Shrinking cities, such as Detroit, Michigan, present challenging obstacles for urban planners, city council members, and residents, because they do not shrink uniformly from the perimeter inward. Instead, we are left with gaps in the urban fabric; vacant land and empty lots expanding like dark matter in our city and urban neighborhoods. Urban farming can provide a sustainable intervention to Detroit’s issues of abandonment and access, but is it a long-term solution?
Detroit has a rich history of farming. From the Mound Builders to (Mayor Hazen) Pingree’s Potato Patches, to Detroit’s Eastern Market established in 1891. However, it is in the last decade that environmental non-profits and farming co-ops have begun to infuse the city with new life – and greener thumbs.
Capuchin Soup Kitchen’s Earthworks, Ferguson Academy for Young Women, Brother Nature Produce, and Detroit Mural Factory are just some of the organizations realizing the mission of The Greening of Detroit, Detroit Agricultural Network, and SEED Wayne. While Grown in Detroit recognizes and supports the industrious efforts of urban farmers in Detroit, Highland Park, and Hamtramck. Individuals, communities, and organizations all over the city are making productive use of the vacant land. Even Compuware has joined the movement, utilizing landscape design to transform the old Lafayette Building site into a community garden at the heart of the city.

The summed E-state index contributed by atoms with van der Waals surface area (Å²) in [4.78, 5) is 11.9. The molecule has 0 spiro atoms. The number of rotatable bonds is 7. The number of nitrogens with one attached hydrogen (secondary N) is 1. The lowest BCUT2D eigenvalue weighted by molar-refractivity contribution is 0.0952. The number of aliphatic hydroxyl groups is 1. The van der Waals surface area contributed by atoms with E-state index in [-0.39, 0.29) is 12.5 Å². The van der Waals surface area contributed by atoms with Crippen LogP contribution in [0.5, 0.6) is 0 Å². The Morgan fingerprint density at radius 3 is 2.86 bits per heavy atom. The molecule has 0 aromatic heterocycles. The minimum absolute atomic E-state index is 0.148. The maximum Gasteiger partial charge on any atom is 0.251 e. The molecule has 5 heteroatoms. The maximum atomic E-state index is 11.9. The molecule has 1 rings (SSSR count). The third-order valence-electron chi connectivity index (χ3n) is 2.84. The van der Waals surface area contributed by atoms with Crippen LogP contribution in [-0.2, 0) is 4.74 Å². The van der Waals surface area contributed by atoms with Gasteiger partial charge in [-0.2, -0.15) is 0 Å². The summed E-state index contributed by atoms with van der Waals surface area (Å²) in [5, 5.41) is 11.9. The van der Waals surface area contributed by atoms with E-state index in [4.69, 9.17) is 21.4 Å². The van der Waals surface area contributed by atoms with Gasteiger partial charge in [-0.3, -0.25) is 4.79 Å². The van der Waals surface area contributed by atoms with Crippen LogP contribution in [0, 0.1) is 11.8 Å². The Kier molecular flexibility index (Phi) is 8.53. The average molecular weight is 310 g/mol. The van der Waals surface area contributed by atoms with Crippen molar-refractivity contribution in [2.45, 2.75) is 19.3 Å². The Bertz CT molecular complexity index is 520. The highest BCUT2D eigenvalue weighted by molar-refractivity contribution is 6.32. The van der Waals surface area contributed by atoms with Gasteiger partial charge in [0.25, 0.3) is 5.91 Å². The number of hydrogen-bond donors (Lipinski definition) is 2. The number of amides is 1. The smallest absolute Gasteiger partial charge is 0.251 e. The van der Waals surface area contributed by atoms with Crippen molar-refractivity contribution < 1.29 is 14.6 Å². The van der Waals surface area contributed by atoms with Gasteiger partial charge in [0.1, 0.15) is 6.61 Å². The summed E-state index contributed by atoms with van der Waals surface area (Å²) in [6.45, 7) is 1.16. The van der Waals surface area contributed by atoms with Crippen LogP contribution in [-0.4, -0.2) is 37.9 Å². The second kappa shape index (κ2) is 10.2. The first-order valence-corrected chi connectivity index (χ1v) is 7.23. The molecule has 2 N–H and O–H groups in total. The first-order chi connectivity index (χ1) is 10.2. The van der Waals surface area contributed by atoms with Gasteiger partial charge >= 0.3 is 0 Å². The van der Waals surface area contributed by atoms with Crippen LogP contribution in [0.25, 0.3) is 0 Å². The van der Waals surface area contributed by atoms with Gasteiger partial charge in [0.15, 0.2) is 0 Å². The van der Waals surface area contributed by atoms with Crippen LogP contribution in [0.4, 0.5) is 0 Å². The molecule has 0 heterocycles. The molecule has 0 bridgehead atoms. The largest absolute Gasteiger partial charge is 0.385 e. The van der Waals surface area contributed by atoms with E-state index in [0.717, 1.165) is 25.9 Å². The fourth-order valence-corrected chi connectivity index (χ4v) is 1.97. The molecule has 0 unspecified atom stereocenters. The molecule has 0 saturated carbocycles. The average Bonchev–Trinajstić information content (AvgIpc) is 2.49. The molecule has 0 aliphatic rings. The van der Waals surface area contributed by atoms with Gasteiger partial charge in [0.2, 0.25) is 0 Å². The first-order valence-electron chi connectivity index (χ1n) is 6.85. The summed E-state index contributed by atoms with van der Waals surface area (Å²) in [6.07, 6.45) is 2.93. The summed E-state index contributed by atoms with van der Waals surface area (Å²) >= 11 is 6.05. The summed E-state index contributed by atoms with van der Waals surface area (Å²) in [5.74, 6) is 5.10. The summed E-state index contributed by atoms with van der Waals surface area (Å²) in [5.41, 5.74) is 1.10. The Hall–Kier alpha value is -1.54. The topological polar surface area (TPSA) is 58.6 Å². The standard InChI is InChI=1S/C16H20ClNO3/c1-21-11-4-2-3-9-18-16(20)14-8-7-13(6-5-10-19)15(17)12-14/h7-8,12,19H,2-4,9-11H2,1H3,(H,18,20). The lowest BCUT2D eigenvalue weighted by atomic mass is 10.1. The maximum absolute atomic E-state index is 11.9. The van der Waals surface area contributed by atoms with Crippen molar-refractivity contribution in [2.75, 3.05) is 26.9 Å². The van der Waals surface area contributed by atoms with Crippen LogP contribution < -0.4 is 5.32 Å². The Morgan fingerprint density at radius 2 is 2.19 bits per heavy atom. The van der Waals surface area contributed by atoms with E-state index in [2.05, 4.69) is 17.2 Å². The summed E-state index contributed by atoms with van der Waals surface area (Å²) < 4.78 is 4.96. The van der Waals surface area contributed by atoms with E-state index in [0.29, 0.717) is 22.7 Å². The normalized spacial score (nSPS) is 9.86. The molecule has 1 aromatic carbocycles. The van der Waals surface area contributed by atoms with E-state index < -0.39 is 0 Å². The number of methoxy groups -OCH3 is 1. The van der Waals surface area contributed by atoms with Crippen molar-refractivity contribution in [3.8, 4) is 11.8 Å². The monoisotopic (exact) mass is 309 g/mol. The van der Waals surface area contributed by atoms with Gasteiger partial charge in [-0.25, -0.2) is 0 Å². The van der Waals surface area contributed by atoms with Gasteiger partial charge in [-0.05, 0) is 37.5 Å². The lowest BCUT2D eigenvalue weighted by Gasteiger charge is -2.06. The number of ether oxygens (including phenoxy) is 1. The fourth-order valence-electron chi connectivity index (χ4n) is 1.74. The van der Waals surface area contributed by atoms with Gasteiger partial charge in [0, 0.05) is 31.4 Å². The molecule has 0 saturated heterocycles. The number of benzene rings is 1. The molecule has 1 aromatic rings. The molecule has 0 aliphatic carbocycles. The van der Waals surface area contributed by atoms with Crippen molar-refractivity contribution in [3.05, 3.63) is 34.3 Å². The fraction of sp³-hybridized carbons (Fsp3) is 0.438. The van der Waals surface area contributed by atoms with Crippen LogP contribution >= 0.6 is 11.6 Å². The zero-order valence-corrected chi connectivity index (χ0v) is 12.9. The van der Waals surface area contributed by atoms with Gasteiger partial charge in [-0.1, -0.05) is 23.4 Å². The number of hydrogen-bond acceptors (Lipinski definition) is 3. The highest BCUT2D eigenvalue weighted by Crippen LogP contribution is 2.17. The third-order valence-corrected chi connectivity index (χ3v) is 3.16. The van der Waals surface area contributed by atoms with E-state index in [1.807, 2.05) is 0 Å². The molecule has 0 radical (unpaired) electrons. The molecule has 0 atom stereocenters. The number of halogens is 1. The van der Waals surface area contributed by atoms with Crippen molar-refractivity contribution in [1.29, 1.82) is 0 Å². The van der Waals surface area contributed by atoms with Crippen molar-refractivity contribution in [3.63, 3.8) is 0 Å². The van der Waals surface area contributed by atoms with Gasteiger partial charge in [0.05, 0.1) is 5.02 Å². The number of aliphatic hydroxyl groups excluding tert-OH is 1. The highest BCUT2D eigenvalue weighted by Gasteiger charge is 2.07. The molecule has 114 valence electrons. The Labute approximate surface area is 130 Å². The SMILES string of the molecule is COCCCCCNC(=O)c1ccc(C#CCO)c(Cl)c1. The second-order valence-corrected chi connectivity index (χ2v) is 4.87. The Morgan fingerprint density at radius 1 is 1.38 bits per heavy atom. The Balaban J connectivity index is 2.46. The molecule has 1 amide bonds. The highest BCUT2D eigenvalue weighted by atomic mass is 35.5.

Urban farming is a positive intervention for urban shrinkage. In addition to improving environmental health, it provides educational opportunities and ensures access to fresh food. While the development remains primarily grassroots and small business, the buzz from websites and social media has gained Detroit national attention.
The future of Detroit’s urban farming community is uncertain. Despite attempts to purchase, many individuals do not own the lots they farm. The City Planning Commission’s efforts to legitimize urban agriculture stalled after running into the Michigan Right to Farm Act, while the Hantz Farms Detroit’s proposal for the 70-acre world’s largest urban farm presents its own threat to the sustainability of community gardens.
Does Detroit need a master plan? Or does it require policy changes that support the organic re-growth already in place?
Credits: Images and data linked to the sources.